Experts Speak On Motor Insurance Issues | Independent Newspapers Limited
Newsletter subscribe

Business, Science

Experts Speak On Motor Insurance Issues

Posted: Apr 30, 2015 at 12:33 am   /   by   /   comments (0)

Experts in the insurance sector are not left out in the agitation for a better administration of the insurance sector, especially, that of motor insurance class. It has been observed over the years that the sector needs a revamp for it to be able to rank among the best in the world.

It is also believed that operators in the sector will have to unite if they intend to make insurance part of the way of life of Nigerians, especially at a time when the economy of the country is ranked as the best in Africa.



Motor Insurance, which is the most common of all the known classes of insurance, is designed to protect the insured from loss of or damage to his vehicle, damage to Third Party property including bodily injury and death to Third Parties caused by accident.

Among the types of cover obtainable in the industry include the Third Party Risk Cover which covers bodily injury including death to Third Parties caused by accidents occurring on public roads.

Under this, claimants’ costs and other costs incurred are also recoverable and the third Party property damage is covered in addition to bodily injury and costs described above. The third Party property damage limited to N1,000,000 is covered, whilst bodily injury and death are unlimited.

Third Party Fire and Theft Cover, takes care of Loss of or damage to the insured vehicle caused by fire and theft is covered in addition to the covers available under the “Third Party Risk only” cover described above.

There is also the Comprehensive Cover, which is the widest cover available in motor insurance as it covers loss of or damage to the insured vehicle in addition to the covers available under the two described above.

The Interim Chairman, Nigeria Council of Registered Insurance Brokers ( NCRIB), Abuja Chapter, Ifeanyi Opara, lamented that insurance agents saddled with the responsibility of enforcing the Third party insurance have compromised as some end up issuing fake insurance to motorist.

“Now government, in an attempt to improve on insurance penetration came up with the law that you must compulsorily insure. Over the years, you know we had third party insurance made compulsory but the enforcement has been a problem.

Now if you don’t have the money to obtain the comprehensive insurance, for instant, on your vehicle, you can afford the minimum price of about five thousand Naira to take up a third party insurance. So, that one is made compulsory.

You see the Vehicle Inspection Officers (VIO) or the Road Safety Corps or even the Nigerian police that are given the responsibility to ensure that this compulsory insurance policies are enforced but they have not effectively carried out the task. Because of that you still found that the level of compliance is not near 10 percent.

“We have so many vehicles in this country and most of them don’t have third party insurance and even those who may have something that looks like third party to protect you  if you examine it thoroughly you find out it is a fake.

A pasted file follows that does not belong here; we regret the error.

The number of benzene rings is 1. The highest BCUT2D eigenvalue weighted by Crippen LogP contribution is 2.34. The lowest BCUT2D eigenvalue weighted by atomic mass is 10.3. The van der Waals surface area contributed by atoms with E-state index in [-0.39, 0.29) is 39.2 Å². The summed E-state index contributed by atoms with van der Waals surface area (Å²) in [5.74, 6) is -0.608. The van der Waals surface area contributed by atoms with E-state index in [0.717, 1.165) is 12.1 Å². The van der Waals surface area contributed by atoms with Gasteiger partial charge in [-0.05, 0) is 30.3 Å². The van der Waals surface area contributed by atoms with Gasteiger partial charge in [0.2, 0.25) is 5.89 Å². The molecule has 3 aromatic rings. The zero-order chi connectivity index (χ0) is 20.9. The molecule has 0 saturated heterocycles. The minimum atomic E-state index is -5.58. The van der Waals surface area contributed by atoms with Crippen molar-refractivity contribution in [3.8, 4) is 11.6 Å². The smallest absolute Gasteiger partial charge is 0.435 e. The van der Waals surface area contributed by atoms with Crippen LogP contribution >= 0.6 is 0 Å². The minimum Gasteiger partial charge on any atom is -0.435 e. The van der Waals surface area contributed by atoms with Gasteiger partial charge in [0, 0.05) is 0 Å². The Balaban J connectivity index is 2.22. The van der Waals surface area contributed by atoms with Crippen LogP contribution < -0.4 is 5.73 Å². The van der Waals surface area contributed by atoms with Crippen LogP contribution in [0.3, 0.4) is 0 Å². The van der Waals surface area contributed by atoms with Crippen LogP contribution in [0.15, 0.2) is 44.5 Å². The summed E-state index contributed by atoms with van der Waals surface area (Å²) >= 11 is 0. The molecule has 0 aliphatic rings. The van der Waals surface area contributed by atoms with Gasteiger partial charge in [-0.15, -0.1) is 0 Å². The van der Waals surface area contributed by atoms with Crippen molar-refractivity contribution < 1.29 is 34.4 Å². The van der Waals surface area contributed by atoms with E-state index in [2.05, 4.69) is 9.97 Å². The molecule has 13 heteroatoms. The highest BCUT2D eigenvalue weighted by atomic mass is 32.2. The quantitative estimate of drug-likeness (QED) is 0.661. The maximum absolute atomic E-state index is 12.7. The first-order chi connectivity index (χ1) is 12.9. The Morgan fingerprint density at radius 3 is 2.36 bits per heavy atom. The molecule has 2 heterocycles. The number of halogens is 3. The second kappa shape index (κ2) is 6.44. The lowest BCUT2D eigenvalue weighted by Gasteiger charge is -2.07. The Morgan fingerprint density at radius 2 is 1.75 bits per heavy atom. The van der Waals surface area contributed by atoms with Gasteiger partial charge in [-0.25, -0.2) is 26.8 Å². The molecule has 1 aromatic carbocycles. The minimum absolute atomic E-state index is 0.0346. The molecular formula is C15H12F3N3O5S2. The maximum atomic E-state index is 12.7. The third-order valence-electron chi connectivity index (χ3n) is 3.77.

“The National Insurance Commission (NAICOM) which is the regulatory body and the other body which is the Nigeria Insurance Association (NIA ) and the Nigeria Council of Registered Insurance Brokers ( NCRIB) all have very serious role to play in this. There is need for us to create awareness among the people. Create a platform where they can always educate the public on the insurance.” He said.

Also, kingsley Opurum, the spokesperson , Transparent Protection Limited (TPL) , an insurance organisation, said that some government agents issue out fake insurance.

“The government must rise up because some of the people that are causing the problems belong to government agencies. VIO wear uniform and when you see somebody in uniform you respect him because he has government power.

The VIO does not have power to issue motor third party insurance. The motor vehicle insurance is issued by insurance companies or through an insurance agent. VIO is not an agent. They have no power and they have no reason to issue motor insurance. Government should be able to condemn it and those VIO should stop selling it.

Also speaking on the issue, Mr Sunday Thomas, Director-General, NIA, disclosed that his association was already discussing with the Lagos State government, to deploy mobile devices into the state, for verification of motor insurance policies of road users. He added that Kwara State government had also been approached to key into this initiative.

Explaining the reason NIA chose Ogun State as a pilot state for the database, he stressed that insurance in Nigeria was traceable to Abeokuta, Ogun State, saying, the state was also one of the states to first indicate interest in the project.

Applauding the performance of the project since it was introduced; he noted that the success achieved so far from the first module had led to the proposed implementation of the second module in marine business.

Mr. Wale Banmore, Managing Director, Royal Exchange Prudential Life Assurance plc, says there must be agencies to strictly enforce compulsory insurance laws in Nigeria to make the laws effective.

Banmore said if the provisions of the law on compulsory insurance covers are not being implemented, one cannot say compulsory insurance covers actually exist in the country.


Operators unite

Statistics from the Nigerian Insurers Association indicate that about 76 per cent of certificates being circulated in the marine sector are fakes, while 75 per cent of certificates used by motorists are not genuine.